A new book by Dr Richard Saul claims that ADHD, as a “condition” does not exist. He claims that whilst the symptoms are real, there are a number of underlying reasons for them and that these are ignored in the rush to label children with ADHD and then put them on drugs.
The drugs (mostly amphetamine derivatives) do change behaviour. It is important to remember the fact that giving a child (or adult) a mind-altering substance will alter their mind. But this does not mean that they had a “condition” to start with.
Not surprisingly this has again ignited debate.
Around one in ten Australian children (mainly boys) have been diagnosed with ADHD and the numbers grow each year. In the USA 20% of teenage boys have been diagnosed.
Yet in Europe diagnosis rates are very low.
Last year it was reported that the maker of an ADHD drug wanted to increase sales in Europe. The first requirement was to “get the disorder acknowledged and then diagnosed”.
Essentially the big hurdle for companies wanting to get sales for ADHD drugs was convincing people that the condition exists!
Mary Barker, president of the Brussels based European Brain Council told Bloomberg “Parents are loathed to get their child labeled. Children are easy or difficult, that’s the diagnosis in society”.
And that in five words sums up the whole issue-children are either easy or difficult. You will notice that it is not “children are either healthy or diseased” or “normal or have a condition”.
In the USA and Australia ADHD has been effectively sold to doctor’s, parents and educators. The story of this selling is brilliantly described in this NY Time piece.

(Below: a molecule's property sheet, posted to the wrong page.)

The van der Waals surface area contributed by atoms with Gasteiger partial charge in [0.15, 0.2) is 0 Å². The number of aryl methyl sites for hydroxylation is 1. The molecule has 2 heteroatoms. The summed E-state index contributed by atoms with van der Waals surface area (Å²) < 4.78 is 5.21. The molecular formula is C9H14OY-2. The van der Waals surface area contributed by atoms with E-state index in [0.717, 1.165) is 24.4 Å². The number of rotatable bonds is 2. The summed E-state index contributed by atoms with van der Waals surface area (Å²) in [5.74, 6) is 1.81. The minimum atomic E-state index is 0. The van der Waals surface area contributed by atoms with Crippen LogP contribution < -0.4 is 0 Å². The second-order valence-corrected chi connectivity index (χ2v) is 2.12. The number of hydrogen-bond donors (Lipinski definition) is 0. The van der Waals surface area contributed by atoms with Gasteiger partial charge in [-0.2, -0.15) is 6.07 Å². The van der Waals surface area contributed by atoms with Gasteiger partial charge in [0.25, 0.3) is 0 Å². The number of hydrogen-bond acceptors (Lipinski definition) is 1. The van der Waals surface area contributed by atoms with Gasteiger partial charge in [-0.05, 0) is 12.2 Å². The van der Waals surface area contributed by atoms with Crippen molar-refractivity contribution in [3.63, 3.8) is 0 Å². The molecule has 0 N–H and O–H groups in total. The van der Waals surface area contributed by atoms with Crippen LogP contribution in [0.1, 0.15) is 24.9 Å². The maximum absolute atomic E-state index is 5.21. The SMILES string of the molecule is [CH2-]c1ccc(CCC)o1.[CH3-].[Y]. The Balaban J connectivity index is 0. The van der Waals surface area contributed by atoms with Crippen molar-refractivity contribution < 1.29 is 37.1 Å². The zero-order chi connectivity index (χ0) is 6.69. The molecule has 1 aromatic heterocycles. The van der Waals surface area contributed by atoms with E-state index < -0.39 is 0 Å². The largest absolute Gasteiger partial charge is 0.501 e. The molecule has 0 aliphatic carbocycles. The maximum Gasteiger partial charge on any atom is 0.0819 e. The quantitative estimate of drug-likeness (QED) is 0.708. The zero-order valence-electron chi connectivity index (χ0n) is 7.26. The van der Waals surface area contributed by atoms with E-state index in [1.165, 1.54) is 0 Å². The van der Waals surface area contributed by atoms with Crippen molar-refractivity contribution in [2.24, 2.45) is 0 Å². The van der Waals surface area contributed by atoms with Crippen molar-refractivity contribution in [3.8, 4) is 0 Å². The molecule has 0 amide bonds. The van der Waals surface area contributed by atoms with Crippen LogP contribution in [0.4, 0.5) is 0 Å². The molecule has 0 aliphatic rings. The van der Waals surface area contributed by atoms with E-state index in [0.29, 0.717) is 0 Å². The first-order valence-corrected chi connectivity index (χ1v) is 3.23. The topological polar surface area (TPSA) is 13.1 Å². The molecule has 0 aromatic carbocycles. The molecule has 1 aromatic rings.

When one considers the ease with which ADHD can be diagnosed it is a wonder anyone is normal anymore. Included in the criteria are such gems as:
1) “Often fidgets or is restless”
2) Is often “on the go”
3) Is often “excessively loud” during play
4) Dislikes homework
5) Finds it difficult to resist temptations
So a kid who screams and won’t say no to an ice cream has a disorder!
And any adult who struggled in school or does not like their job can also be diagnosed.
We already know that in the USA some doctors prescribe the medications as performance enhancers to children who are not doing well at school or where the schooling is not that great. We also know that these drugs are sold in high school and universities as a boost before exams
Let me be crystal clear on this. Taking amphetamine like drugs can improve concentration. In much he same way taking steroids can improve athletic performance. The “problem” for athletes is that not running fast enough has not been labeled as an illness, yet.
So we monitor athletes for up to ten years after Olympic wins in the name of fairness and not using drugs. Yet we smile upon the same thing happening in schools.
The best thing about this new book is that it will stir up further debate. We can expect the usual po-faced academics to say the book is “dangerous”. We can also expect those whose concentration has been improved by using drugs to feel angry. This is understandable.
However the fact that taking a mind-altering drug alters your mind does not mean you had an illness. Even the fact that you may “fit in” better to a society that no longer caters to diversity does not mean you had a condition.
Some people run faster than others. Some are better scholars than others. Some are better musicians. Rather than seeking to label and drug every child who doesn’t fit the current narrow definition of childhood, we need to better cater to the genuine diversity of needs that children have.
And it is not as if we don’t have a model to follow. What I am advocating is pretty much the way they do it in Europe – much to the chagrin of parts of the pharmaceutical industry and its medical fellow travellers.